Tactics play an important role in winning battles without losing a lot of units. Long term success in the campaign is much more assured if you can avoid losing any of your units in a battle. If they die, they must either be replaced with a fresh, level one newbie, or resurrected at a higher cost. Spending a lot of your limited cash on resurrections means that you won't be able to buy many potions, which are very helpful in certain situations, or hire the "assistants" which are essentially permanent buffs of various types. These assistants are people you hire to augment your mercenary band, but who don't actually fight on the battlefield. They do things like boost morale, unlock additional classes, or even give you a game-changing catapult in every mission. They are expensive but quite useful and you want to accumulate as many as you can afford. There isn't any way to get extra cash outside of completing missions, so for the entire campaign you are working with a very finite budget.

As you might expect, your forces are often outnumbered, so you will need to use the terrain to your advantage, creating choke points and kill zones when possible. Most every mission has the ultimate goal of killing every single enemy on the map, but how you go about that can differ a great deal depending on the circumstance and how you have built your army. I often used a tactic of holding a defensive line in one section of the battle, while punching through somewhere else and getting behind the strongest part of the enemy line. Potions, as I mentioned before, are very useful in this game and can help turn the tide of a fight. There are about a dozen different types, besides just health and mana potions. You can stun enemies, poison them, freeze them, or use other potions to buff your own soldiers. These potions cost cash, so you can't use them willy-nilly, but you will absolutely need them at times. One particular case was when I went up against the "boss" orc in a large battle. He was unstoppable in a straight up fight, able to kill multiple units in one turn, but toss a few potions at him and you can hobble him long enough to get in some attacks and wear him down.  Attack an enemy enough times and you can exhaust their stamina, which means even the nastiest warrior can't do anything on their turn. Every unit also has a morale value which goes up and down depending on how the battle is going, and other factors. Get an enemy to rout and they will be easy pickings.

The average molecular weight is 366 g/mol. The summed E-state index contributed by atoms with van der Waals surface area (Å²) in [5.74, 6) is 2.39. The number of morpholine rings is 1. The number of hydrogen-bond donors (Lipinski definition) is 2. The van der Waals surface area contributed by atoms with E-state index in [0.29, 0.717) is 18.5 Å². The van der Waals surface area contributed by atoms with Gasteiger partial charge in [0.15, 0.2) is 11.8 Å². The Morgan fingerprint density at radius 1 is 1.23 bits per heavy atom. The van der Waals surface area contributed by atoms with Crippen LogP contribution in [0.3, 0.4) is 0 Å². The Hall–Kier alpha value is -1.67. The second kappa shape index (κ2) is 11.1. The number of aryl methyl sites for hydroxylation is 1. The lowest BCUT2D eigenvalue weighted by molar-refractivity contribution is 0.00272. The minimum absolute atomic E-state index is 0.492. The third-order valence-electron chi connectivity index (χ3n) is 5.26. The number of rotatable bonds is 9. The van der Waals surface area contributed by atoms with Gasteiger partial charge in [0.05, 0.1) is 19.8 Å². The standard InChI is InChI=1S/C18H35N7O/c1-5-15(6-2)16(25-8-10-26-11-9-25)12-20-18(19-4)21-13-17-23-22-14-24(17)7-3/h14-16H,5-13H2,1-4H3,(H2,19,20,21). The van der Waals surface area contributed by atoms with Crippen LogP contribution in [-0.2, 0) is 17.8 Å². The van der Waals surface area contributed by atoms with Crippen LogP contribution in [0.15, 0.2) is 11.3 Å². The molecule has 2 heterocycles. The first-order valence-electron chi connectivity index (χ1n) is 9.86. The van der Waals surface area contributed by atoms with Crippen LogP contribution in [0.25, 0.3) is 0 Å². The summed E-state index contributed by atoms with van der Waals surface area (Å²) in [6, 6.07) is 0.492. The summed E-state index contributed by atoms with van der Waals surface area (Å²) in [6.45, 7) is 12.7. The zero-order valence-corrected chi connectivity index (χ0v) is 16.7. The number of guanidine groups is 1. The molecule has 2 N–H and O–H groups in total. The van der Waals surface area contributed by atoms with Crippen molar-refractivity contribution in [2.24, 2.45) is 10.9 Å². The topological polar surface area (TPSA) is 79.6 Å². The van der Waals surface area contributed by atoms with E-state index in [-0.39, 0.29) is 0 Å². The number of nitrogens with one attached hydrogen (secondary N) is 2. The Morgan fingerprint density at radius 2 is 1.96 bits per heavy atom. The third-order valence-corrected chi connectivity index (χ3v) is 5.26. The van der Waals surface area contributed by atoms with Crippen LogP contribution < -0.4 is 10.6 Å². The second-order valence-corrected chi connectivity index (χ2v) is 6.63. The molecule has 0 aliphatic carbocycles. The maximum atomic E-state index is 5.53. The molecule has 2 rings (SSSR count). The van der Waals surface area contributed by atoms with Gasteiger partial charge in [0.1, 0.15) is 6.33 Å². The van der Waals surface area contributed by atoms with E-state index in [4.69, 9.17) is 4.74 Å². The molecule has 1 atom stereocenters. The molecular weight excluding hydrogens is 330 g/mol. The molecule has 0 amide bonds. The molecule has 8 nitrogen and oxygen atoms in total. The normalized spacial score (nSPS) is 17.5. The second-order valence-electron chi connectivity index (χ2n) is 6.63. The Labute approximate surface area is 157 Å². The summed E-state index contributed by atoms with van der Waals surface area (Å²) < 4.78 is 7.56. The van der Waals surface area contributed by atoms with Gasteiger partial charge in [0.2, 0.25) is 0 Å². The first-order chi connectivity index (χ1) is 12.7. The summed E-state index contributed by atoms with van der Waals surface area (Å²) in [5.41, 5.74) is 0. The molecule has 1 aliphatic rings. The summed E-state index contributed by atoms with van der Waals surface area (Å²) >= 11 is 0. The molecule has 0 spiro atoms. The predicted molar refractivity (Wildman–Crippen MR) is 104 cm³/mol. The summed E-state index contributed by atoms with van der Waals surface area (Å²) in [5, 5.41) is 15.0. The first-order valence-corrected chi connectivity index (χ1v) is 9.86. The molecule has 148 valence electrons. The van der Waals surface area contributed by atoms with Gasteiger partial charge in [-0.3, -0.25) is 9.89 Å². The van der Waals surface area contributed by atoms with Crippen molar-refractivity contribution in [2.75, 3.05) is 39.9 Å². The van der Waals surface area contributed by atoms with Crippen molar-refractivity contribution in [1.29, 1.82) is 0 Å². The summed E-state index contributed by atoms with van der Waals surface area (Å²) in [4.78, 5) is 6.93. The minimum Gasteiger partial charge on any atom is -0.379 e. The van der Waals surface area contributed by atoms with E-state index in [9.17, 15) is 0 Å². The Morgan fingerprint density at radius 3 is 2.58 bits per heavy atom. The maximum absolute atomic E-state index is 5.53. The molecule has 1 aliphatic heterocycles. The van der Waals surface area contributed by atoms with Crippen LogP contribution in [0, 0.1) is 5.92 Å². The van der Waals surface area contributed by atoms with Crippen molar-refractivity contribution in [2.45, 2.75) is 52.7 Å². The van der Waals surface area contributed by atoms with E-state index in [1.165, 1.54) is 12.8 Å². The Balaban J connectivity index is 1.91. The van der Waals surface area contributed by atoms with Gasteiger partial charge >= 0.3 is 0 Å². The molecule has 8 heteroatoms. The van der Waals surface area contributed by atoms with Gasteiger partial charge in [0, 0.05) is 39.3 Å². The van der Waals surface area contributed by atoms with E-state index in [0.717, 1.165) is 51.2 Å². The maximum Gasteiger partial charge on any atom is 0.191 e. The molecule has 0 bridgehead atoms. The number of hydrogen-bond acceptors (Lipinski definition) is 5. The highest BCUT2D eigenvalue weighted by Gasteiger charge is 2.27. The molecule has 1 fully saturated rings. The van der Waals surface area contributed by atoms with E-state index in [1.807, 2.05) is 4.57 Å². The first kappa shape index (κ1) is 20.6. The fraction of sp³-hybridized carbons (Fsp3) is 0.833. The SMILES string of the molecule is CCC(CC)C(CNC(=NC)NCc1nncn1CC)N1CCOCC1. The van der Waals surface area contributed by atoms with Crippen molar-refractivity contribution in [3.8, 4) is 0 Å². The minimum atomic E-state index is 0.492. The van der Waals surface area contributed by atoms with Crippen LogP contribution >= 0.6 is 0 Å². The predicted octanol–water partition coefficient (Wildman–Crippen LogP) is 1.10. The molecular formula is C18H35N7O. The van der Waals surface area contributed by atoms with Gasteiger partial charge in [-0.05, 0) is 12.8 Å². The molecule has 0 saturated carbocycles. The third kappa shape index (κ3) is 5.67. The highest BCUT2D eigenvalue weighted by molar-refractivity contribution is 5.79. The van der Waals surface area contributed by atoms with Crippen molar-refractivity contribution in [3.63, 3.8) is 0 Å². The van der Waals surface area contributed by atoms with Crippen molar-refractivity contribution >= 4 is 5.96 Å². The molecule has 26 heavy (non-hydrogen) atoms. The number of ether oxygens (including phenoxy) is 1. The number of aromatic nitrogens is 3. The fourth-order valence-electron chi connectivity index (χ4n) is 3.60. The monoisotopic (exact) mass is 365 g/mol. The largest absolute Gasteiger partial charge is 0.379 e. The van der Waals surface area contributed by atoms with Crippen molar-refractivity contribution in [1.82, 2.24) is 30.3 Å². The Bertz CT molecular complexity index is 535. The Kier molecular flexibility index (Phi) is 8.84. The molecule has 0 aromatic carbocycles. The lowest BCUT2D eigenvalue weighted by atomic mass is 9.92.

All of this is tied together with a clean and efficient UI. When a unit is selected, all the hexes it can move to are highlighted, when colored numbers showing whether a unit will still be able to attack after they reach that destination. Unit stats and special abilities appear on the sidebar, along with any consumable items like potions they are carrying. It's all very straightforward, but works well and quickly. 

I really enjoyed the time I spent with Warbanners, and fully plan on going back and finishing the campaign even after I write this review. It's simply a good crunchy tactical strategy game that doesn't demand too much of your time to have a satisfying play session. I fully recommend this game to anyone looking for a solid tactical combat game with a classic fantasy theme. 

Official Website -

Warbanners is available on Steam.

- Joe Beard